The Rev Michael Richey

(creator: Dale Osborn Rains)


Dale Osborn Rains
The Rev Michael (Basil) Richey (Father Mike) is the 38-year-old rector of St. Christopher's Episcopal Church and chaplain to the Madison Police Department. He is physically strong with a "190-pound, six-two frame" who keeps himself fit with regular sessions at the gym. The dark-skinned son of Anglo/Mexican parents, he has been married for 16 years to his loving wife Annie (whom he had met when they were students together at the University of the South and who had thought him "the gentlest, most empathic man she had ever known. And intelligent"), and they still rejoice in their explicitly described love-making and in their son, Tim, who is nine at the start of the story.

Mike now has a fulfilling ministry to the homeless men and women of Madison, South Carolina whom the author describes as hobes, a word that's not in my dictionary, and is apparently not quite the same as hobos, meaning wandering vagrants. I can only guess that hobes don't wander!

Dale Osborn Rains was born in Marthaville, Louisiana, where, he says, he was usually considered the kid who would never get into much trouble and who would go to seminary and then pastor southern fundamentalist churches. But instead he majored in theater and became an Episcopalian. Now a retired professor, he spent over forty years teaching, acting, playwriting, and directing theater. It was only after he retired that he had time to write his first book, the murder mystery reviewed below. He is also an Episcopal lay minister and is married.

My Father's Sins (2009)
My Father's Sins describes how, when the police discover the body of a homeless man in a street-side stairwell, Madison Police Department's Chief Detective Jerry Majors surprisingly implicates Father Mike in the old man's murder. To prove his innocence, Mike pledges to find the killer himself, despite the strong objections of his close friend, Police Detective Carlos Ruiz, and his beloved bishop, the Right Reverend Barbara Michener. Then Mike discovers that the killer is targeting him - and not only him but also his ten-year-old son, Tim. He has to work against time to find the killer and save his son.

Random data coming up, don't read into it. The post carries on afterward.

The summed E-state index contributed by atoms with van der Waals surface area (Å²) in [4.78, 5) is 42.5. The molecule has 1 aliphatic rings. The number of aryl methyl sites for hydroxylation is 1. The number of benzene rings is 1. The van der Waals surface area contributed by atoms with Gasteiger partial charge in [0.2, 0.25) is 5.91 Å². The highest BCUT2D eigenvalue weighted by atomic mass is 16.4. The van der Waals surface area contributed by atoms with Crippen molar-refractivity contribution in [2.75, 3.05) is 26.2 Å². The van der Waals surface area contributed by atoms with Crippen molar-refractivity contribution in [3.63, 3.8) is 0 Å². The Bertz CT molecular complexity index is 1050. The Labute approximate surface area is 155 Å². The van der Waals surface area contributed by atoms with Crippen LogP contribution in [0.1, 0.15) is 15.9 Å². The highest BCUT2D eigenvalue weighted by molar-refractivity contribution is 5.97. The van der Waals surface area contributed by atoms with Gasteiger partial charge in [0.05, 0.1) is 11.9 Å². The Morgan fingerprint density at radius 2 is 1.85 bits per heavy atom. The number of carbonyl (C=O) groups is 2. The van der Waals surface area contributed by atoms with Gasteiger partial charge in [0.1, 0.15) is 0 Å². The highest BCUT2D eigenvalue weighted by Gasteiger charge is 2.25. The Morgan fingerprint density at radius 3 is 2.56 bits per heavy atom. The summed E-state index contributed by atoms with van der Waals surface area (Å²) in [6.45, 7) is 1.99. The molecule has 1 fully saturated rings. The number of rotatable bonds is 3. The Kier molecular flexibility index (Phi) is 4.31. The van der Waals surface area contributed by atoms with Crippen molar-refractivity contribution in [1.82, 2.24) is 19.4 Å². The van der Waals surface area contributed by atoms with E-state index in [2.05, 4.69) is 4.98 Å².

The author is particularly good at describing the lives and behavior of the hobes (the homeless) who have names like Juice, Smiley, Gin-Gin, and, most enigmatic of all, Sir, who wouldn't tell the helpers his name when he took his supper tray so was just addressed as sir - and then the name stuck.

The author shows real empathy for such characters, as when he greets old Jo who is sitting on the curb outside the rectory and clearly has something important to tell him but won't say what: "Jo dried her eyes on her sleeve and looked back at Father Mike as though a brilliant idea was about to emerge. 'Tell you what.'
'What?' A long pause. Mike understood not to interrrupt or Jo would never answer.
'As the good book says, Never do today what you can put off until tonight. Talk to you later at the diner,' she said.
Mike knew this evasion well. Perhaps Jo would never talk. But this conversation seemed important to her, and he wanted to give her every opportunity. 'Sounds fair enough to me,' Mike stood. 'See you there.' He paused to see if Jo would have second thoughts and resume the conversation. But no second thoughts were forthcoming."

Later on, Mark's wife Annie sees their young son Tim talking to a strange woman on the sideway and rushes out to save him: "Tim looked up, rolled his practiced eyes, and made two syllables out of the word as pre-teens are so capable of doing, 'Mo-om!'
Annie rushed over to Tim and grabbed his hand.
'I just wanted to make sure Jo would be at the diner this evening, Mom.'
Annie looked at the old woman. 'Jo! I didn't know that was you. I'm so terribly sorry.'